AFTER dreadful performances and results against QPR and Bradford City in the last week and a half, Sunderland went back to basics at home to West Brom on Saturday and picked up a creditable draw.
Gus Poyet’s men can count themselves unlucky not to have won the game, playing as they did with attacking intent and purpose from the off.
Poyet had called for us supporters to get behind the team at the weekend and he won’t have been disappointed with what was at times a raucous Stadium of Light.
From the opening minute, the crowd was with the team and, during the second half, there were instances of genuine unity between players and fans.
One moment, in particular, stands out in my memory; the immaculate John O’Shea beating his man on the right flank, bursting forward and winning his side a corner in front of the South Stand.
His turn to get away from the West Brom defender and run down the wing was met with a roar and, as he then charged into the box in anticipation of the set-piece delivery, he raised his fist to the crowd, imploring everyone to up the volume.
And up the ante we did, responding to a team that showed its own passion, desire, spirit and at times a smidgen of quality too. Although it was a far from perfect performance and the result ultimately a frustrating one, it was nice to be part of an atmosphere that was generally positive; a world away from the divided contingent at Valley Parade last weekend.
With Lee Cattermole back in the centre of midfield, it felt like the team had its heart back.
His presence, or lack of it in recent weeks, simply cannot be underestimated. His return also played a significant part in getting those disillusioned, dissatisfied supporters on board after Poyet’s call to arms in midweek.
Cattermole’s presence also freed up the always hard-working Sebastian Larsson to show off his passing range; his game was raised after a recent lull in form, aided by the Teessider’s industrious presence.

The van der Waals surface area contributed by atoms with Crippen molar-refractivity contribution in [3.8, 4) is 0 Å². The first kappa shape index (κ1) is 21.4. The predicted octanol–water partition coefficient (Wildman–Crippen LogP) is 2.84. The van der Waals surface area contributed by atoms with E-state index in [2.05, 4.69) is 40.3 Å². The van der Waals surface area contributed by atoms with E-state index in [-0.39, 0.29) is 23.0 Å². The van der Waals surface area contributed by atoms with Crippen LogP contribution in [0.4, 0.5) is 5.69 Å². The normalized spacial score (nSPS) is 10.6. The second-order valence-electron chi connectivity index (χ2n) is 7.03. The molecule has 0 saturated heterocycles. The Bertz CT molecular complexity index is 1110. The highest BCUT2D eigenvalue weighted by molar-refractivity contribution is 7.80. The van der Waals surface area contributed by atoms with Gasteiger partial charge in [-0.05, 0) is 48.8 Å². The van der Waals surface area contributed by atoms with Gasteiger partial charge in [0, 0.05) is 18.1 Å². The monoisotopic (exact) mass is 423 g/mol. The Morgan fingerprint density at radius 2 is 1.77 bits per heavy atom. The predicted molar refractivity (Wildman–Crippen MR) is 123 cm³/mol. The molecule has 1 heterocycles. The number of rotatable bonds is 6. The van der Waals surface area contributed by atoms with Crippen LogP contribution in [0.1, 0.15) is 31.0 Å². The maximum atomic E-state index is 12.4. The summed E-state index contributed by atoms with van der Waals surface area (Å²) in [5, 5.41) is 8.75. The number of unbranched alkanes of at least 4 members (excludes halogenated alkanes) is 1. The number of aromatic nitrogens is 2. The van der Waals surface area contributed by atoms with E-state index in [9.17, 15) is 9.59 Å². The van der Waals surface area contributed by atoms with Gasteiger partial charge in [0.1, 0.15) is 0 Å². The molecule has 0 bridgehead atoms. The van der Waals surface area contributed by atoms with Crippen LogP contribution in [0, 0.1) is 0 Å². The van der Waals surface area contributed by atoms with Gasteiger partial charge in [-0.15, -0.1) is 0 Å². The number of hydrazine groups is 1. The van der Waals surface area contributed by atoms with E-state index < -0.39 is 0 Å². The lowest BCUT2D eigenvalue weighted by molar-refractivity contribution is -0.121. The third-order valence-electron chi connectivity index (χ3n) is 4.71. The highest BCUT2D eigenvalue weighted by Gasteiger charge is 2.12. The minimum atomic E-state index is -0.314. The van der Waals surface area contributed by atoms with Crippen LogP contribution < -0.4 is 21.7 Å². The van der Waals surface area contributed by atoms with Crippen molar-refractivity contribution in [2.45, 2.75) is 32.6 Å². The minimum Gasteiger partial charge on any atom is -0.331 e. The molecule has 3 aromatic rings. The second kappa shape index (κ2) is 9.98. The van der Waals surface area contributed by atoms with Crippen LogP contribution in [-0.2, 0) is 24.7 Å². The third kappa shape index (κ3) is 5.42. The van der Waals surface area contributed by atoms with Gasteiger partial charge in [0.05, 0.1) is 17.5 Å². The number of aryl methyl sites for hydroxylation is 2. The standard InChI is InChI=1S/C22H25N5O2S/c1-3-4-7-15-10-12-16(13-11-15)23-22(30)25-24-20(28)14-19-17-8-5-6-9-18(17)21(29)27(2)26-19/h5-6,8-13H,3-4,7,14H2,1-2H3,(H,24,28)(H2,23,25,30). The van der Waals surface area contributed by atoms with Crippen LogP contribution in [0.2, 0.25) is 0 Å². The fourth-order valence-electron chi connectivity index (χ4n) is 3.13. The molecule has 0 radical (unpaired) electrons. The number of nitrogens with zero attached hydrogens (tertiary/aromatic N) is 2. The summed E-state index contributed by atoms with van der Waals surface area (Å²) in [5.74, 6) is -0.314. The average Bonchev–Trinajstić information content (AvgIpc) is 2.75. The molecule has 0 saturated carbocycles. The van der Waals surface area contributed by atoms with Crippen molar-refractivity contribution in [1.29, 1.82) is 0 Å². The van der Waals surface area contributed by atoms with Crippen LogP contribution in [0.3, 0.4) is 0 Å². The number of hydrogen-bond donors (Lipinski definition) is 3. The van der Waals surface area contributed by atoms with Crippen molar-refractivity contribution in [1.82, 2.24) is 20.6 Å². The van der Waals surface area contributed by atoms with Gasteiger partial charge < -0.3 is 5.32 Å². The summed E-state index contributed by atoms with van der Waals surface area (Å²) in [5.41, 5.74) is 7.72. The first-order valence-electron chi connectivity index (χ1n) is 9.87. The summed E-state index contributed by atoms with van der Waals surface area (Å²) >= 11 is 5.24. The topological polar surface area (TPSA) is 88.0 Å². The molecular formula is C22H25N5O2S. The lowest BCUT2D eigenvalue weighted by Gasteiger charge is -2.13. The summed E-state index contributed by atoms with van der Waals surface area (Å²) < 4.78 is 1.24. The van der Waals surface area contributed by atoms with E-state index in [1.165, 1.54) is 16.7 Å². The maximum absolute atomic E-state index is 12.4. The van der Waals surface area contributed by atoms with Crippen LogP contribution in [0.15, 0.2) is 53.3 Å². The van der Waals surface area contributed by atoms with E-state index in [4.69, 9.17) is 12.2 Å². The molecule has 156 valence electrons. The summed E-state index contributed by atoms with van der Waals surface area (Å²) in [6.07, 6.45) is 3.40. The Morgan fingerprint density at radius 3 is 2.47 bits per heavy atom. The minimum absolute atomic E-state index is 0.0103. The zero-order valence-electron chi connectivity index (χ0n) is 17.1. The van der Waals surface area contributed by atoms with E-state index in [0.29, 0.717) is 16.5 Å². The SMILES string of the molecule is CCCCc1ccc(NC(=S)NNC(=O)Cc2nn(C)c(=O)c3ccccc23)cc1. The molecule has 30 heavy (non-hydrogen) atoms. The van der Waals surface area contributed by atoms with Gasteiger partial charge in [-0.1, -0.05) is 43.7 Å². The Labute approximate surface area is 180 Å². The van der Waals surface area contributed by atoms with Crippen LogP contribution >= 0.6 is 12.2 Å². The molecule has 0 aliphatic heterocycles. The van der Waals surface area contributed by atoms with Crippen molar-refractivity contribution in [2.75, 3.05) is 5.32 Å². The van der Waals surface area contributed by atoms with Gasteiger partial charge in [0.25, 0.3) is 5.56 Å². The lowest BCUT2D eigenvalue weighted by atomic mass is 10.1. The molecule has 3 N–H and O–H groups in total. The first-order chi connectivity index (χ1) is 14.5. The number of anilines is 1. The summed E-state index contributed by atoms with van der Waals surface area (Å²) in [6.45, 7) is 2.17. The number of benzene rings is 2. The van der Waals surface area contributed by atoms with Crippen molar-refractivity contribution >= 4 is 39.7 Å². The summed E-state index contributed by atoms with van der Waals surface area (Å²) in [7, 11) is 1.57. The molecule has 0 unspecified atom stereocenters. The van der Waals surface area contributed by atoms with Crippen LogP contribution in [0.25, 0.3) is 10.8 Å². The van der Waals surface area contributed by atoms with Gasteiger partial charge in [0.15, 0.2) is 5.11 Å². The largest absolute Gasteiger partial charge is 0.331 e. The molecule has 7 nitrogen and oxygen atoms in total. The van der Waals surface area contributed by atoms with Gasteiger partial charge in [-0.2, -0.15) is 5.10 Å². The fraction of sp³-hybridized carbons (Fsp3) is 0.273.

Danny Graham was another who impressed with his work-rate and movement, while Adam Johnson was once again the man who looked most likely to unlock the tightest of Tony Pulis-organised defences.
Ricky Alvarez was, however, a huge disappointment. His inclusion from the start and the injury situation at the club meant making changes in the second half difficult for Poyet.
In the end, when he did decide to take the on-loan Inter Milan man off, it was to bring on Connor Wickham as an attacking wide player.
Having three out-and-out strikers on the pitch – Steven Fletcher also came on for Danny Graham to partner Jermain Defoe – could have been viewed as a desperate, final throw of the dice, but the system held together and Sunderland continued to be a threat.
Sadly, it just wasn’t to be in front of goal, in part due to some poor officiating, but Poyet has at least been able to re-establish a foundation upon which to build.
That’s been the difficulty this season, defeats following draws and wins with alarming regularity, but, with the fans back onside, or the doubters at least quietened by such a committed performance, these were small but important steps in the right direction.
* The Wise Men Say podcast is available every Monday, with SAFC debate from a variety of guests and post-match reaction from Gus Poyet. You can stream it direct from wisemensay.co.uk or subscribe to it on iTunes.